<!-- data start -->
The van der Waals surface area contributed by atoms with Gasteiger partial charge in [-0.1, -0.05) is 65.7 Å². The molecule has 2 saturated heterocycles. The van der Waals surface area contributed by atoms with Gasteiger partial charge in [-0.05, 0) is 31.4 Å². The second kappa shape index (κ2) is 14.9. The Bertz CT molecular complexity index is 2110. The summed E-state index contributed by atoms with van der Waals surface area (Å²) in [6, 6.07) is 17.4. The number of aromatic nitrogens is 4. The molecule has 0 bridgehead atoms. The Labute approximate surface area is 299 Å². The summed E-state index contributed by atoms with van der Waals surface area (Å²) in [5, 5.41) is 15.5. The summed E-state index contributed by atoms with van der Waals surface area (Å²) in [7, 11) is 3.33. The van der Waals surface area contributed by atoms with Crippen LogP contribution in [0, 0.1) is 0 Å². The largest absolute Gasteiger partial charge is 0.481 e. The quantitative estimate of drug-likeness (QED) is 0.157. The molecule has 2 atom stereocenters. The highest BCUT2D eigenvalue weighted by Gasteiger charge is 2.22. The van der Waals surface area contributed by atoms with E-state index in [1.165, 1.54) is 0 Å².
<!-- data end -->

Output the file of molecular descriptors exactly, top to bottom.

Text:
The van der Waals surface area contributed by atoms with Gasteiger partial charge in [-0.1, -0.05) is 65.7 Å². The molecule has 2 saturated heterocycles. The van der Waals surface area contributed by atoms with Gasteiger partial charge in [-0.05, 0) is 31.4 Å². The second kappa shape index (κ2) is 14.9. The Bertz CT molecular complexity index is 2110. The summed E-state index contributed by atoms with van der Waals surface area (Å²) in [6, 6.07) is 17.4. The number of aromatic nitrogens is 4. The molecule has 0 bridgehead atoms. The Labute approximate surface area is 299 Å². The summed E-state index contributed by atoms with van der Waals surface area (Å²) in [5, 5.41) is 15.5. The summed E-state index contributed by atoms with van der Waals surface area (Å²) in [7, 11) is 3.33. The van der Waals surface area contributed by atoms with Crippen LogP contribution in [0, 0.1) is 0 Å². The largest absolute Gasteiger partial charge is 0.481 e. The quantitative estimate of drug-likeness (QED) is 0.157. The molecule has 2 atom stereocenters. The highest BCUT2D eigenvalue weighted by Gasteiger charge is 2.22. The van der Waals surface area contributed by atoms with E-state index in [1.165, 1.54) is 0 Å².